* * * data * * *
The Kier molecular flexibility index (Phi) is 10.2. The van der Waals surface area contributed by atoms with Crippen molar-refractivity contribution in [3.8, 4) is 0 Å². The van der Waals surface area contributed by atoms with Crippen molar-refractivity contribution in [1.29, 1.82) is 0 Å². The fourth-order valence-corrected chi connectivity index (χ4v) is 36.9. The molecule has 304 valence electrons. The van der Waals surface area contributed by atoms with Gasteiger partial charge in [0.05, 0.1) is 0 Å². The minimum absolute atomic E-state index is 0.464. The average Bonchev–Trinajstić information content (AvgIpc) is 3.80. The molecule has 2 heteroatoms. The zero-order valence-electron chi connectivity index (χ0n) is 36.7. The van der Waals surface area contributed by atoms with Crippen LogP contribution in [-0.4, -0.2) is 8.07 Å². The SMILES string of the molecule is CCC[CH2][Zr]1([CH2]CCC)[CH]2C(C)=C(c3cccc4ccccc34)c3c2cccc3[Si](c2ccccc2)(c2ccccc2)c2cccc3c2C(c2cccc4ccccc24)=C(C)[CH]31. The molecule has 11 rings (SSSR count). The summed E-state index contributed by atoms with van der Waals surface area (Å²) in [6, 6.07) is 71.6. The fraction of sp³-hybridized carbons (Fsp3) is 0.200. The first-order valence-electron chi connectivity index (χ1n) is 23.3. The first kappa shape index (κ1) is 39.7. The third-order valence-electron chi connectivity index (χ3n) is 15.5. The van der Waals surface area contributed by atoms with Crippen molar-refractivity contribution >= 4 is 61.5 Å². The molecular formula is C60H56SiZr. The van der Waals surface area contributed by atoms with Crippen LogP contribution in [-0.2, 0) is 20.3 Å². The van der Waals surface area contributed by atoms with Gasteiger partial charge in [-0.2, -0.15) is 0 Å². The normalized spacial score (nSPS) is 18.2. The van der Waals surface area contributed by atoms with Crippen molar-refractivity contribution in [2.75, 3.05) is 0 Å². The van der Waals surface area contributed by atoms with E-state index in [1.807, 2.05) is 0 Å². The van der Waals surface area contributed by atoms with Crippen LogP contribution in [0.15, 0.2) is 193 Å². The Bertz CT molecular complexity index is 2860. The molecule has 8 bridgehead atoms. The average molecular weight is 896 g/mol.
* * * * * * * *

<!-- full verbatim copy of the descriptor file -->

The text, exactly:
The Kier molecular flexibility index (Phi) is 10.2. The van der Waals surface area contributed by atoms with Crippen molar-refractivity contribution in [3.8, 4) is 0 Å². The van der Waals surface area contributed by atoms with Crippen molar-refractivity contribution in [1.29, 1.82) is 0 Å². The fourth-order valence-corrected chi connectivity index (χ4v) is 36.9. The molecule has 304 valence electrons. The van der Waals surface area contributed by atoms with Gasteiger partial charge in [0.05, 0.1) is 0 Å². The minimum absolute atomic E-state index is 0.464. The average Bonchev–Trinajstić information content (AvgIpc) is 3.80. The molecule has 2 heteroatoms. The zero-order valence-electron chi connectivity index (χ0n) is 36.7. The van der Waals surface area contributed by atoms with Crippen LogP contribution in [-0.4, -0.2) is 8.07 Å². The SMILES string of the molecule is CCC[CH2][Zr]1([CH2]CCC)[CH]2C(C)=C(c3cccc4ccccc34)c3c2cccc3[Si](c2ccccc2)(c2ccccc2)c2cccc3c2C(c2cccc4ccccc24)=C(C)[CH]31. The molecule has 11 rings (SSSR count). The summed E-state index contributed by atoms with van der Waals surface area (Å²) in [6, 6.07) is 71.6. The fraction of sp³-hybridized carbons (Fsp3) is 0.200. The first-order valence-electron chi connectivity index (χ1n) is 23.3. The first kappa shape index (κ1) is 39.7. The third-order valence-electron chi connectivity index (χ3n) is 15.5. The van der Waals surface area contributed by atoms with Crippen molar-refractivity contribution >= 4 is 61.5 Å². The molecular formula is C60H56SiZr. The van der Waals surface area contributed by atoms with Crippen LogP contribution in [-0.2, 0) is 20.3 Å². The van der Waals surface area contributed by atoms with Gasteiger partial charge in [-0.2, -0.15) is 0 Å². The normalized spacial score (nSPS) is 18.2. The van der Waals surface area contributed by atoms with Crippen molar-refractivity contribution in [2.75, 3.05) is 0 Å². The van der Waals surface area contributed by atoms with E-state index in [1.807, 2.05) is 0 Å². The van der Waals surface area contributed by atoms with Crippen LogP contribution in [0.15, 0.2) is 193 Å². The Bertz CT molecular complexity index is 2860. The molecule has 8 bridgehead atoms. The average molecular weight is 896 g/mol.